Stylistically we can enjoy small events well described, with memorable characters rather than big storylines. There are asides to the knowing reader, and references to characters found elsewhere in the other novels. This novel represents Thirkell writing at the top of her form, and she has so many characters and situations in her Barsetshire set that she can afford to explore a group nonetheless tied to others. I think that this book is a worthy entry in the chronicles of people, place and time, but works well as a separate novel of 1940s life of interest to many readers.

 

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4 thoughts on “The Headmistress by Angela Thirkell

  1. I agree that The Headmistress is a very good Thirkell to start on; it’s relatively self-contained so that you are not mystified by long-standing relationships and allusions to past events – and there is then the prospect of going on to the other “war novels” perhaps, and working outwards from there!
    Thirkell is really hard on all professional women except Miss Sparling and the young ones like Leslie Waring (who has worked herself into a breakdown) and Elsa Belton who is just bossy. Perhaps a little jealousy there, as with her female academics who are an ungraceful lot?

  2. Even the Nurses (both Medical and Childcare) get a bad press! Of course there is Miss Bunting and other ladies who work for a living, but they are at a different level so they are allowed to be dedicated to their jobs…

  3. I think there is much to criticize in Angela Thirkell’s attitudes to almost everyone except the very small group of ‘people like us’ as her characters call them and I always feel I could well do without her ‘exuberant little boys’ such as Frank Gresham & Tony Morland. Her middle-aged women are also often irritating.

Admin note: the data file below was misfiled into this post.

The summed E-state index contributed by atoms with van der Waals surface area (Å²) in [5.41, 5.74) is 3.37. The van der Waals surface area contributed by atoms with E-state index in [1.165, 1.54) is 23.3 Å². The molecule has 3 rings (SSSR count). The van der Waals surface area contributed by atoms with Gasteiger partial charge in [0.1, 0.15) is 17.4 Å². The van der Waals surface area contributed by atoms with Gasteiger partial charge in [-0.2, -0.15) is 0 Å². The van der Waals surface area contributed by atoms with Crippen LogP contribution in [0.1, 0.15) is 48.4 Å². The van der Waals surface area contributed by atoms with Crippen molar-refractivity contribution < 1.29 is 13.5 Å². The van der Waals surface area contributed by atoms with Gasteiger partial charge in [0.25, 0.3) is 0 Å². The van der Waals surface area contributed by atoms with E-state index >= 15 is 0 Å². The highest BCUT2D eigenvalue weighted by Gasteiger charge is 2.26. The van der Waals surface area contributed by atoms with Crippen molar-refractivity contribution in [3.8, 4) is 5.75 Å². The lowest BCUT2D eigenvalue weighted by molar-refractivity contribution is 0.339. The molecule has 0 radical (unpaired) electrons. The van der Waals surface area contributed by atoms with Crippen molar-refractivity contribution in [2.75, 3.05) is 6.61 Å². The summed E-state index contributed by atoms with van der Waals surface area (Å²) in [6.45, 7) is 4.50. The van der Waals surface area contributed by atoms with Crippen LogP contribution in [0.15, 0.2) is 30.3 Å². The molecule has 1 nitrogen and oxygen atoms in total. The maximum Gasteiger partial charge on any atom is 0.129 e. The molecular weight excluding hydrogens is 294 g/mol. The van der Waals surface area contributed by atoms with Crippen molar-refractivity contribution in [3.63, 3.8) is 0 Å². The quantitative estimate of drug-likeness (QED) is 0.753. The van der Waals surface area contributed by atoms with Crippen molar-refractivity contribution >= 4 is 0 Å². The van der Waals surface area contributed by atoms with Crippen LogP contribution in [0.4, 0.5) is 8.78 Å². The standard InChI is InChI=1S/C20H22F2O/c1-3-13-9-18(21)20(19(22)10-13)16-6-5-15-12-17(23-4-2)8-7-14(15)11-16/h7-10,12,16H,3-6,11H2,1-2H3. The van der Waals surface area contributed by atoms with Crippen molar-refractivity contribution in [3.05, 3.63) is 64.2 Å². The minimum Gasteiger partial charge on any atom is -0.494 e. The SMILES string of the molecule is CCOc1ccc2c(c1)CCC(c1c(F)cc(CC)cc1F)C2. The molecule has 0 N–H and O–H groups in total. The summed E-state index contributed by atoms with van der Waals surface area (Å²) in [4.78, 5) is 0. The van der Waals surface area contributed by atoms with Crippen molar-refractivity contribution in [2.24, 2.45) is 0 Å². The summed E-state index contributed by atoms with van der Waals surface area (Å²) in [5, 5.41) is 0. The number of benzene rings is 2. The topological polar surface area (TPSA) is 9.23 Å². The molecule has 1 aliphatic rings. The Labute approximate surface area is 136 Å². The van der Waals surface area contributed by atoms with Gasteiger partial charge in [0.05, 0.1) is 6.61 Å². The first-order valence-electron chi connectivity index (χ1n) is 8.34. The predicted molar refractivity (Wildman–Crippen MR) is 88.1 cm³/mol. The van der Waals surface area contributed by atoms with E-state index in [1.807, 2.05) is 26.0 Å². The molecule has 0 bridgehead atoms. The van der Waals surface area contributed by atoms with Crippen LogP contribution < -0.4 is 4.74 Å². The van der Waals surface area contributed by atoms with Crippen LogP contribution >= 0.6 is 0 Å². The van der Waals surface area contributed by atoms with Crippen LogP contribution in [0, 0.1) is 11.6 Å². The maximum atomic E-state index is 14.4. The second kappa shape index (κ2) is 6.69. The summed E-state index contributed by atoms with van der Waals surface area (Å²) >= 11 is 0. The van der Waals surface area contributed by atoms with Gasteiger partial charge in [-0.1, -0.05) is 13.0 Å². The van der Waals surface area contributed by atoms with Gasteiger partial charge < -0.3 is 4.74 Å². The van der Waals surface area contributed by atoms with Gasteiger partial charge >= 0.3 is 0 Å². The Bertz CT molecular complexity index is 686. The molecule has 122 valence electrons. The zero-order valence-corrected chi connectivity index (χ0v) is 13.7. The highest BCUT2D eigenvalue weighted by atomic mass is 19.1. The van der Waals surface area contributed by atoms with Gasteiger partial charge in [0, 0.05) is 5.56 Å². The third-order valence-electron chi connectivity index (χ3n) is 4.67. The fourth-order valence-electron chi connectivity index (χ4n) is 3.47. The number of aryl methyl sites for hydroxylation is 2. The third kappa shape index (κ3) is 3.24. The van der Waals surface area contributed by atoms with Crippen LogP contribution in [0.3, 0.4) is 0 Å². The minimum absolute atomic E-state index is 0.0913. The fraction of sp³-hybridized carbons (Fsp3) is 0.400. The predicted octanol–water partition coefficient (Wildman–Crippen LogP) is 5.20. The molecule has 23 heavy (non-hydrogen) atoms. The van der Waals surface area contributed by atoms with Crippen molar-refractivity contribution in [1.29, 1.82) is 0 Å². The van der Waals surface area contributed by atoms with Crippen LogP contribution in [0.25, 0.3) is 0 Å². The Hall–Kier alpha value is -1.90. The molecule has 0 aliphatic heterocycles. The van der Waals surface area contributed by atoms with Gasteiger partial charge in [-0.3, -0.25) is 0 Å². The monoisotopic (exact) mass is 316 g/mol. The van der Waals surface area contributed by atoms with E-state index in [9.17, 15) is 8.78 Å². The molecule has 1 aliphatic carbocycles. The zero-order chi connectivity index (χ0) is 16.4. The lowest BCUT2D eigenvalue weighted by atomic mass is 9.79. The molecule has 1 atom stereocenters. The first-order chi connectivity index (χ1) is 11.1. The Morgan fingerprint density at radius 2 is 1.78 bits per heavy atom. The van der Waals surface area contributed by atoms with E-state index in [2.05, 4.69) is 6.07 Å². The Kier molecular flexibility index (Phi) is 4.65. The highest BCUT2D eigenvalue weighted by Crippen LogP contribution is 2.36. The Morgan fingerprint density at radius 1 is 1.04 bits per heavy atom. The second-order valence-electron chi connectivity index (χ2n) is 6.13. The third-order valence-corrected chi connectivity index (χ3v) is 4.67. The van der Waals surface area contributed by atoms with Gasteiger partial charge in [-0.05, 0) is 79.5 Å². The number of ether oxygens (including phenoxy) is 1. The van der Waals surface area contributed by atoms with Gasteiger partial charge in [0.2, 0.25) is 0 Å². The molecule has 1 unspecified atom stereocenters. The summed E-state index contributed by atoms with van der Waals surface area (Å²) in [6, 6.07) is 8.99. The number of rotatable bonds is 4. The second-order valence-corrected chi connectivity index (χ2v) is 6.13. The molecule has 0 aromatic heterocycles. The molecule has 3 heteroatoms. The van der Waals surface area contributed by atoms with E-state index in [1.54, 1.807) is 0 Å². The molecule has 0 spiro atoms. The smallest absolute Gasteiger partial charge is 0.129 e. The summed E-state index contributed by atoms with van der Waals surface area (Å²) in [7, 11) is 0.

And yet, I ADORE her novels!! Am having a few medical ups & downs just now and find them the perfect antidote, light but absorbing, fun but with real people & real troubles at their heart.

    And if I want the same sort of thing but sharper, there’s always Miss Read.

    I just feel so lucky as a passionate reader to live at a time & in a country where so many different kinds of books, fiction & non-fiction are so readily available.

  4. I agree! On paper I think I should dislike Thirkell’s attitudes to servants, refugees and women, but some how I forgive her because they are essentially good hearted and not many people escape from her less than flattering portraits, even the white men of a certain class.
    I think that the variety of books I have amassed means that I could withstand most things, and have done. Books are my greatest vice…